Bisbee Massacre

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Bisbee massacre
A marker at the Boothill Graveyard for the five outlaws who committed the Bisbee Massacre.
Date December 8, 1883
Location Bisbee, Arizona Territory, United States
Also known as Bisbee Murders, Bisbee Raid
Deaths 4

The Bisbee massacre, also known as the Bisbee murders, or the Bisbee raid, occurred on December 8, 1883, in Bisbee, Arizona, when a gang of bandits robbed a general store and killed four people. Five men were later convicted and executed on March 28, 1884 for the crime. They were the first criminals to be legally hanged in Tombstone, then the county seat.

John Heath, who had organized the robbery, was tried separately and sentenced to life in prison. He was taken from jail and hanged by a lynch mob on February 22, 1884. Today, the graves of the five bandits are a popular tourist attraction at the Boothill Graveyard in Tombstone.[1][2]

Robbery and massacre[edit]

John T. Heath was a saloon owner in Bisbee. Born in Texas in 1855 to John and Sarah Heath, he moved with his family to Louisiana when young. The Heath family eventually returned to Texas where, in 1875 John Heath married Virginia Tennessee “Jennie” Ferrell. During his time in Texas, Heath was indicted for several crimes including cattle rustling, robbery, burglary, and running a house of prostitution. In 1882, Heath left Texas, settling first in the town of Clifton, Arizona, where he opened a saloon. In November 1883, Heath pulled up stakes gain and headed to Bisbee in the company of James "Tex" Howard. Along the way, Heath and Howard met up with some friends of Howard, Dan "Big Dan" Dowd, Omer W. "Red" Sample, and Daniel "York" Kelly. The three men accompanied Heath and Howard as far as Buckles' ranch, about 10 miles outside of Bisbee. Heath and Howard arrived in Bisbee on November 20, 1883. Heath immediately partnered with a local man named Nathan Waite and together they began preparing for the opening of a new dance hall. "Tex" Howard returned to his Buckles' ranch and his confederates. Heath and Waite's dance hall would open on December 8, 1883 - the same evening as the robbery.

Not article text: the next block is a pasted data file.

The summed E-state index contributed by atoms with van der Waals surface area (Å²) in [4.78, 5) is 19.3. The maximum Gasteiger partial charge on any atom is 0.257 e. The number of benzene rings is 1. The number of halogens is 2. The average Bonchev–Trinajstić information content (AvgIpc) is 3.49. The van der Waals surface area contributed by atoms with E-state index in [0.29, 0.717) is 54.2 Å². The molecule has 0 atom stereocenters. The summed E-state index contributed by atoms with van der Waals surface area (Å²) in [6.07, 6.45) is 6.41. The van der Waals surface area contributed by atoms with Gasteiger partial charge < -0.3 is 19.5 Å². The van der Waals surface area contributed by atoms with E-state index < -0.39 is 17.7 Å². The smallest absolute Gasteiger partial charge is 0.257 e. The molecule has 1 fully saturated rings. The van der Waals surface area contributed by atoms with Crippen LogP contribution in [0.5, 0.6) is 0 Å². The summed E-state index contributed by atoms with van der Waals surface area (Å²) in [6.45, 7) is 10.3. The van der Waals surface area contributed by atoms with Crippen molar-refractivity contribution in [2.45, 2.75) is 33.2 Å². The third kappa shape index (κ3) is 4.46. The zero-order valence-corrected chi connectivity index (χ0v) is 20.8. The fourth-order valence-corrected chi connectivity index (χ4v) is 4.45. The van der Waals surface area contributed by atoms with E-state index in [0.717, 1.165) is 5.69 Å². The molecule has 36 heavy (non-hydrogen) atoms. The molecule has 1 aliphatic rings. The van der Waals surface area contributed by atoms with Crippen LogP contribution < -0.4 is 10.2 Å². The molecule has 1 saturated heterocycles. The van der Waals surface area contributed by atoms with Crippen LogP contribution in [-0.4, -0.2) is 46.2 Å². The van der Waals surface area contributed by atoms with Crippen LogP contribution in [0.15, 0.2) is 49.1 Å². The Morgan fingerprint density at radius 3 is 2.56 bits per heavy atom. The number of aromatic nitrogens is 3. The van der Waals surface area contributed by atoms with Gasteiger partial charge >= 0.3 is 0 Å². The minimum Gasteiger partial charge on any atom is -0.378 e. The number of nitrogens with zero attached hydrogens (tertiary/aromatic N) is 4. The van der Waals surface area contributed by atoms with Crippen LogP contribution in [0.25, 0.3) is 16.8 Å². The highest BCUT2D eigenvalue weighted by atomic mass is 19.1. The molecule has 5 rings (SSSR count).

It was common knowledge that the payroll for the Copper Queen Mine was held at the Goldwater & Castaneda Mercantile store arriving just in advance of the company's payday on the 10th of each month. cowboys: Daniel "Big Dan" Dowd, Comer W. "Red" Sample, Daniel "York" Kelly, William E. "Billy" Delaney, and James "Tex" Howard were aware of it as well and decided that they would rob the store and secure the money for themselves.

On the evening of December 8th, 1883. the five outlaws rode into Bisbee. They tied their horses near the Copper Queen Mine Smelter at the end of Main Street and walked back down to Goldwater and Castaneda's. Upon arriving at the store, three of the bandit, including "Tex" Howard, who had neglected to wear a mask, entered the establishment while the other two remained outside. Finding that the payroll had not yet arrived, the bandits decided to empty the safe, in addition to robbing valuables from the employees and customers. According to differing accounts, they took between $900 and $3,000, as well as a gold watch and other articles of jewelry.